The presentations and discussions were peppered with personal and familial stories, which placed the stain of the Holocaust in a most moving context. Particularly poignant was the presentation of Charles Fodor, whose presence at the conference would not have been possible were it not for the chance intercession of a compassionate but nameless individual more than seventy years earlier. Dr. Peter Lubrecht’s talk about growing up as a German-American in New York City drove home the point that the repercussions of the Holocaust often migrated across the Atlantic affecting many German-Americans in an insidious, if less visceral way.
After a top-notch keynote address delivered by Chicago’s Consul General Herbert Quelle, the evening concluded with the world premiere of Stephan Witthoeft’s documentary, A Flensburg Perspective: Erna de Vries and the Holocaust Boxcar. This moving film not only highlighted the Holocaust’s horrors, but also documented the efforts to bring a Holocaust boxcar (used to transport German Jews to concentration camps) to the Fagen Fighters World War II Museum in Granite Falls, Minnesota. Playing a significant role in the acquisition of this important historical artifact was one of the conference’s organizers, Dr. Joachim “Yogi” Reppmann. A ninety-three-page publication chronicling the “Untold Stories” of the Holocaust boxcar was also presented to the conference’s attendees. The boxcar exhibit at the Fagen’s museum will be an important and tangible historical reminder that “anyone who does not remember that inhumanity exists, is susceptible to being infected again.”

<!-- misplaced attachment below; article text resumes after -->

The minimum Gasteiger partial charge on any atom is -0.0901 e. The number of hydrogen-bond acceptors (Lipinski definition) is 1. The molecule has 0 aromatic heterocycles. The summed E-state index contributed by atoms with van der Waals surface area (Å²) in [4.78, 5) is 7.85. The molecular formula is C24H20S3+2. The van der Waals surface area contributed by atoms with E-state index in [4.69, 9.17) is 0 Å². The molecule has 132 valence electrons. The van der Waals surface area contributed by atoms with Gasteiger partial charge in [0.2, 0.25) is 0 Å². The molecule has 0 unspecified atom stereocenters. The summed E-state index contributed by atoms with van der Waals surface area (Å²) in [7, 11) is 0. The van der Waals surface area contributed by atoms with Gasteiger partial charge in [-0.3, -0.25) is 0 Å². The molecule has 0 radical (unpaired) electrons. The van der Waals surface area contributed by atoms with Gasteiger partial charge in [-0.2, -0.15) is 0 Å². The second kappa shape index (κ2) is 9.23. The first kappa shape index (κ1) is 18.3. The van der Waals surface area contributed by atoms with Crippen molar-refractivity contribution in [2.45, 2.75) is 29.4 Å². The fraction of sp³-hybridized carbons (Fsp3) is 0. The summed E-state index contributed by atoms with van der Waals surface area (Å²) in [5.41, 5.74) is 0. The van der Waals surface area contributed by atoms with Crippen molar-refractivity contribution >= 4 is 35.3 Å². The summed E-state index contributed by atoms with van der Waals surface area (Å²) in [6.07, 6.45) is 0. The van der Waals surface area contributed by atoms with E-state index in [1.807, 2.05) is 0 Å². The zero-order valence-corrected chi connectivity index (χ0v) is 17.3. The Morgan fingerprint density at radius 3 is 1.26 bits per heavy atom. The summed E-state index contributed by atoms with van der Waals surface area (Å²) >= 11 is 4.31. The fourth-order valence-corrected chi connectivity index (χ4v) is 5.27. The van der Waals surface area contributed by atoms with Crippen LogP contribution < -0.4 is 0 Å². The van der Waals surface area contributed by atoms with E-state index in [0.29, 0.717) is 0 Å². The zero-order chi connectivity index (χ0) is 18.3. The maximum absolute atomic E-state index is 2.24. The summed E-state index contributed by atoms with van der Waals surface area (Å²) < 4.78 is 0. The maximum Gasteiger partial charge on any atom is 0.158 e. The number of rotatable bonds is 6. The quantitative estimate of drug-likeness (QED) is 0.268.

The day concluded with the sixtieth birthday party for conference co-organizer Dr. Reppmann, which was held at Northfield’s Froggy Bottoms River Pub. Providing entertainment for the celebration was local guitarist/singer Todd Thomson, who was accompanied by Herbert Quelle on the harmonica. Quelle, a leading German diplomat, recently authored Monika’s Blues, a book seamlessly weaving the harmonica’s importance in the history of blues music with the author’s reflections on African-Americans’ struggle for freedom.
The second full day of the conference was devoted to the legacy and significance of America’s most consequential immigrants, the Forty-eighters. Enlightening and thought-provoking presentations were given by Dr. Peter Lubrecht (Newton, New Jersey), Prof. Dr. Wolfgang Müller-Michaelis (Hamburg), Felix Zimmermann (Freiburg), Pastor Klaus Lemke-Paetznick (Wilhelmshaven), Jan Jessen (Denmark), Larry Grill (Schleswig, Iowa), conference co-organizer Dr. Don Heinrich Tolzmann (Cincinnati), Dr. Gabrielle Robinson (South Bend, Indiana), Wade Olsen, Denny Warta and George Glotzbach (New Ulm, Minnesota), Terry Sveine (New Ulm), Dietrich Eicke (Lübeck), Dr. Julie Klassen (Northfield, Minnesota), and Marcus Bracklo (Bad Soden). The presentations and discussions were as interesting as they were varied, with everyone gaining a greater appreciation for the contributions made by the Forty-eighters and the great legacy they bequeathed to subsequent generations.